If you’ve been the victim of workplace discrimination in California, you may be wondering what happens next. The process of filing an employment discrimination lawsuit in California can be complex, but it doesn’t have to be overwhelming. Here’s a brief overview, but first, you should contact an employment attorney if you think you may have a case.
How to Know if You Have Grounds for an Employment Discrimination Claim in California
There are many different types of workplace discrimination, but not all of them are illegal in California. The state’s anti-discrimination laws protect employees from being treated unfairly based on certain protected characteristics, including:
- National origin
- Sex (including pregnancy, childbirth, or related medical conditions)
- Sexual orientation
- Gender identity
- Age (40 or older)
- Genetic information
- Medical condition (cancer or a positive HIV test result, for example)
If you believe that you’ve been treated unfairly at work because of any of these protected characteristics, you may have grounds for an employment discrimination claim in California.
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How Do Lawsuits for Employment Discrimination Work?
Lawsuits for employment discrimination work in much the same way that other lawsuits do. The following sections explain each step.
Step 1: Filing a Discrimination Claim With DFEH or EEOC
Before you can file a lawsuit, you must first file a claim with either the California Department of Fair Employment and Housing (DFEH) or the Equal Employment Opportunity Commission (EEOC). You have one year from the date of the alleged discrimination to file your claim.
If you choose to file with DFEH, the agency will investigate your claim and decide whether or not to file a lawsuit on your behalf. If DFEH declines to take action, you will be given a “right to sue” letter that will allow you to file a private lawsuit.
If you choose to file with EEOC, the agency will also investigate your claim but may attempt to reach a settlement with your employer before filing a lawsuit. If EEOC is unable to settle the case, you will also be given a “right to sue” letter.
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Step 2: Filing Your Lawsuit
After you receive your “right to sue” letter, you have 90 days to file a private lawsuit in court. If you don’t file within that time frame, you will waive your right to sue.
Your lawsuit will be filed in the Superior Court of California in the county where the alleged discrimination occurred. If you’re seeking more than $25,000 in damages, you may have to file in federal court.
Step 3: Discovery
After your lawsuit has been filed, both sides will have the opportunity to gather evidence through the discovery process. This may involve exchanging written questions (interrogatories), requesting documents, and taking depositions (testimony given under oath outside of court).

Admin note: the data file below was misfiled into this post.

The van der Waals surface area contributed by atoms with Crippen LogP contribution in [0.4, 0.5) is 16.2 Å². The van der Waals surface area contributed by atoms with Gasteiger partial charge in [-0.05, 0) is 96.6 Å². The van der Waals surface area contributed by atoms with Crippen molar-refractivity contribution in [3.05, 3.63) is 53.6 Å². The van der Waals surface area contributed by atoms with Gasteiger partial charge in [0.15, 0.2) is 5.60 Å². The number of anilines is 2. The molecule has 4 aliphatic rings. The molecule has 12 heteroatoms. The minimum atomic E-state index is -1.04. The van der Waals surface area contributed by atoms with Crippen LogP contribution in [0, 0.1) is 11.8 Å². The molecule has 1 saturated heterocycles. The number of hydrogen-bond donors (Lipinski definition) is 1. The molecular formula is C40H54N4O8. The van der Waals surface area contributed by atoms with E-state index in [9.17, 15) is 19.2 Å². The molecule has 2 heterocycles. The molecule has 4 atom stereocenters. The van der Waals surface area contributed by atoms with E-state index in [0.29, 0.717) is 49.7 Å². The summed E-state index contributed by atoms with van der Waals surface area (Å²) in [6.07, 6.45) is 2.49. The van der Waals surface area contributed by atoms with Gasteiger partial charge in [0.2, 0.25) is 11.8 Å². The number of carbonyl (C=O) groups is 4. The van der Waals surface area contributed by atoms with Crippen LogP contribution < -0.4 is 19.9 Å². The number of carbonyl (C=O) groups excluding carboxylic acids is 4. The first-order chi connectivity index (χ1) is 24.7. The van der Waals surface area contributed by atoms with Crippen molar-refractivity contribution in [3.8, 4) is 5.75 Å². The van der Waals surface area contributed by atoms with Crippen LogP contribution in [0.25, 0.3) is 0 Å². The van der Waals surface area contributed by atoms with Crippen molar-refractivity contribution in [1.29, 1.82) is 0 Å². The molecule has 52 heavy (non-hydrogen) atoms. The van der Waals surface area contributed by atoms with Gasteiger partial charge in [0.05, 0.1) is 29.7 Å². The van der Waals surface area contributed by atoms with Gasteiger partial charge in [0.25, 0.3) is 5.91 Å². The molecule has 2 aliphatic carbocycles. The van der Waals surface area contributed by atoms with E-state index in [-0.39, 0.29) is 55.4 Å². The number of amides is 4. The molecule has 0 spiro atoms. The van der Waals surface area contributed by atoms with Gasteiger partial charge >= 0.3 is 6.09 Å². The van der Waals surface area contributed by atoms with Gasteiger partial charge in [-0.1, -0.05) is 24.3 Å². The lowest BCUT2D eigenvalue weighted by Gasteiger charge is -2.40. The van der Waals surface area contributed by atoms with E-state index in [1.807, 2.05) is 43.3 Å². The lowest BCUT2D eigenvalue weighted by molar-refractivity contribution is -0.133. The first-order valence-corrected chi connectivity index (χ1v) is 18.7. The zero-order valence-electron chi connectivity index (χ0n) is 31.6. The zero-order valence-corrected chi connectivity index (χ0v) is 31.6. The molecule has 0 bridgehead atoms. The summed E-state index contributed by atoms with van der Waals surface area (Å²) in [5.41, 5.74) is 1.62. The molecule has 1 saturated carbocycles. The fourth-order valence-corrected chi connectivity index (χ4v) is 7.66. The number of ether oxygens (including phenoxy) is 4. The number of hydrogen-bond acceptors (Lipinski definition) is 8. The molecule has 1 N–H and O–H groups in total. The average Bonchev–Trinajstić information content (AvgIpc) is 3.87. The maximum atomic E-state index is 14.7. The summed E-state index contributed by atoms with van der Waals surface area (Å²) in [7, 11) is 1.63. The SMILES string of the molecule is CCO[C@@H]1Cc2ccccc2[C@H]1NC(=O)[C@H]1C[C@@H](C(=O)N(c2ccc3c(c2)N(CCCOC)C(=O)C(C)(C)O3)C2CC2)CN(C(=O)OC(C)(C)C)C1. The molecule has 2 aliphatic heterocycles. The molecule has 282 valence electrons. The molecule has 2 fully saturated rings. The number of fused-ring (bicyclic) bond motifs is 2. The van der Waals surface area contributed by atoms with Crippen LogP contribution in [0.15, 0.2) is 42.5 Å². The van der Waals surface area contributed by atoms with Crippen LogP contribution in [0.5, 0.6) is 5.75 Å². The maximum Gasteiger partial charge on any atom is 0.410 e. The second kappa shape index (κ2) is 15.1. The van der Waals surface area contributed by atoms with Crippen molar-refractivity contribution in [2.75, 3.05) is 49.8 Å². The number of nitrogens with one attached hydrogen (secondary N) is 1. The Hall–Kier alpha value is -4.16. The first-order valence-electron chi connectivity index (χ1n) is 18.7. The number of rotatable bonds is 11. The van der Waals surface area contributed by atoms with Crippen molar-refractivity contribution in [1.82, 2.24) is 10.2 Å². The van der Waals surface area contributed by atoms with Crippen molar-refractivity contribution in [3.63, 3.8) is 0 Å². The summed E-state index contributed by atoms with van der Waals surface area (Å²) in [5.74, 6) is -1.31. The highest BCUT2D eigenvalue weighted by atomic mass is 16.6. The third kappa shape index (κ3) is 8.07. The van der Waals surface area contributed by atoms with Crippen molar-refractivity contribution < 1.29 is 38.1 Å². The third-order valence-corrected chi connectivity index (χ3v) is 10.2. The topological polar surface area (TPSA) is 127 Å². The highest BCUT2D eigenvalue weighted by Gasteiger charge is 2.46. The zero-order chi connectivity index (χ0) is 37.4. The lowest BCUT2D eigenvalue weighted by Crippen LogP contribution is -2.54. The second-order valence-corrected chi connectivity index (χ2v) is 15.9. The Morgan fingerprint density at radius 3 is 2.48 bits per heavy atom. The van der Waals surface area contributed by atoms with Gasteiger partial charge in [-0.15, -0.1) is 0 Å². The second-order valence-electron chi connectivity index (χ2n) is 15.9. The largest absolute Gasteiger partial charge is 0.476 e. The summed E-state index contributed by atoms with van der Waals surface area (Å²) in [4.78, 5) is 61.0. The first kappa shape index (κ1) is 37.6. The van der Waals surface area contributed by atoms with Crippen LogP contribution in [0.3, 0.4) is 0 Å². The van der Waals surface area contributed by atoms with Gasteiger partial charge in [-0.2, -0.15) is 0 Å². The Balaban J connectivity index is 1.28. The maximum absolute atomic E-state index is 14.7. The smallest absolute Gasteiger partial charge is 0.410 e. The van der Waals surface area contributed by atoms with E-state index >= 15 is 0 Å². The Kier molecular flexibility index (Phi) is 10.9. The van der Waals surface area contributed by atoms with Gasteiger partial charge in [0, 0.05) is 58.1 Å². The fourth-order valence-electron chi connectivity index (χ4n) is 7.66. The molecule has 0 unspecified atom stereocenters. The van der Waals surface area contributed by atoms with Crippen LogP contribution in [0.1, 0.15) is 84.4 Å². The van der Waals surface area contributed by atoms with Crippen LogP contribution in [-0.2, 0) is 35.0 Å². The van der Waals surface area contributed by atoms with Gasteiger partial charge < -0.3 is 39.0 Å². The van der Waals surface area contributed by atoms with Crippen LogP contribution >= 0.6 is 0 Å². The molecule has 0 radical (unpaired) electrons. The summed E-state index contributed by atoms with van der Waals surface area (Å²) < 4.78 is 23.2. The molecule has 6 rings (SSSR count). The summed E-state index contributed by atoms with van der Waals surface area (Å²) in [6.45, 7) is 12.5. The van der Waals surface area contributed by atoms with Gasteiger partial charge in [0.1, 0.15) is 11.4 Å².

Related: California workers’ rights to harassment-free workplaces
Step 4: Trial
If your case does not settle during discovery, it will go to trial. A jury will hear evidence from both sides and decide whether the employer engaged in discrimination. If the jury finds in your favor, you may be awarded damages, including back pay, front pay, and compensatory damages for emotional distress.
Filing an employment discrimination lawsuit in California can be a complex process, but an experienced attorney can help you navigate the process and protect your rights. If you believe you’ve been the victim of workplace discrimination, contact an experienced employment attorney today to learn more about your legal options.
Why Should You Consider Filing a Lawsuit Against an Employer?
Although you may receive financial compensation, there are additional reasons you may wish to file a lawsuit against an employer for employment discrimination in California.
Filing a lawsuit may protect other employees from facing the same type of discrimination. Your case may result in changes to the company’s policies or practices that prevent future discrimination from occurring. In some cases, lawsuits against employers help to change state and federal laws to better protect employees from discrimination.
If you win your case, you may also receive what is known as “punitive damages.” These types of damages are intended to punish the employer for their illegal conduct and deter other employers from engaging in similar discriminatory practices.
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Do You Need to Talk to a Lawyer About Filing a Discrimination Lawsuit?
If you have more questions about what happens when you file an employment discrimination lawsuit in California, we can answer them. Additionally, if you believe you have been discriminated against, we may be able to represent you. Call our office at 818-230-8380 or fill out the form below to schedule a free consultation with an experienced employment discrimination attorney serving Los Angeles and Glendale.